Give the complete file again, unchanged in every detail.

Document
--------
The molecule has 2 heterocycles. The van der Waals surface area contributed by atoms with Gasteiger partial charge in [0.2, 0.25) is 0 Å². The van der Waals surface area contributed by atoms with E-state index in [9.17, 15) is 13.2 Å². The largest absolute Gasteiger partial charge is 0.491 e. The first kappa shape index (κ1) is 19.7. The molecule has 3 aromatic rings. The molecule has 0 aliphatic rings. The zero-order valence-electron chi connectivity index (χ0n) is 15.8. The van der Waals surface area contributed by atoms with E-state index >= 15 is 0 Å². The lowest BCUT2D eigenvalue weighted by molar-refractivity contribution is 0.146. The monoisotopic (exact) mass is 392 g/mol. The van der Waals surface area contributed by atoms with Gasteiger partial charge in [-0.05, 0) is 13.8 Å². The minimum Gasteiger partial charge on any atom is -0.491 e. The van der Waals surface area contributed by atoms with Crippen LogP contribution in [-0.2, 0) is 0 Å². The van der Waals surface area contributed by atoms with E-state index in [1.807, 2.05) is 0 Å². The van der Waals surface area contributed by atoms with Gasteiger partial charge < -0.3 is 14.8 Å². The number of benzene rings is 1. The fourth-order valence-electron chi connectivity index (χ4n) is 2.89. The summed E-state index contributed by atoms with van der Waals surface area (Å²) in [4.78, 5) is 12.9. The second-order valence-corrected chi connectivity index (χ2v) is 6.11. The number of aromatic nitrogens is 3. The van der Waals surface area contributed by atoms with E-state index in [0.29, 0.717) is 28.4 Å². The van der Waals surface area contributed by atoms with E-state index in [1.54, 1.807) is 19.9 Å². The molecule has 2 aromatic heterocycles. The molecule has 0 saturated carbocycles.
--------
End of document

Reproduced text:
The molecule has 2 heterocycles. The van der Waals surface area contributed by atoms with Gasteiger partial charge in [0.2, 0.25) is 0 Å². The van der Waals surface area contributed by atoms with E-state index in [9.17, 15) is 13.2 Å². The largest absolute Gasteiger partial charge is 0.491 e. The first kappa shape index (κ1) is 19.7. The molecule has 3 aromatic rings. The molecule has 0 aliphatic rings. The zero-order valence-electron chi connectivity index (χ0n) is 15.8. The van der Waals surface area contributed by atoms with E-state index >= 15 is 0 Å². The lowest BCUT2D eigenvalue weighted by molar-refractivity contribution is 0.146. The monoisotopic (exact) mass is 392 g/mol. The van der Waals surface area contributed by atoms with Gasteiger partial charge in [-0.05, 0) is 13.8 Å². The minimum Gasteiger partial charge on any atom is -0.491 e. The van der Waals surface area contributed by atoms with Crippen LogP contribution in [-0.2, 0) is 0 Å². The van der Waals surface area contributed by atoms with E-state index in [1.807, 2.05) is 0 Å². The van der Waals surface area contributed by atoms with Gasteiger partial charge < -0.3 is 14.8 Å². The number of benzene rings is 1. The fourth-order valence-electron chi connectivity index (χ4n) is 2.89. The summed E-state index contributed by atoms with van der Waals surface area (Å²) in [4.78, 5) is 12.9. The second-order valence-corrected chi connectivity index (χ2v) is 6.11. The number of aromatic nitrogens is 3. The van der Waals surface area contributed by atoms with E-state index in [0.29, 0.717) is 28.4 Å². The van der Waals surface area contributed by atoms with E-state index in [1.54, 1.807) is 19.9 Å². The molecule has 2 aromatic heterocycles. The molecule has 0 saturated carbocycles.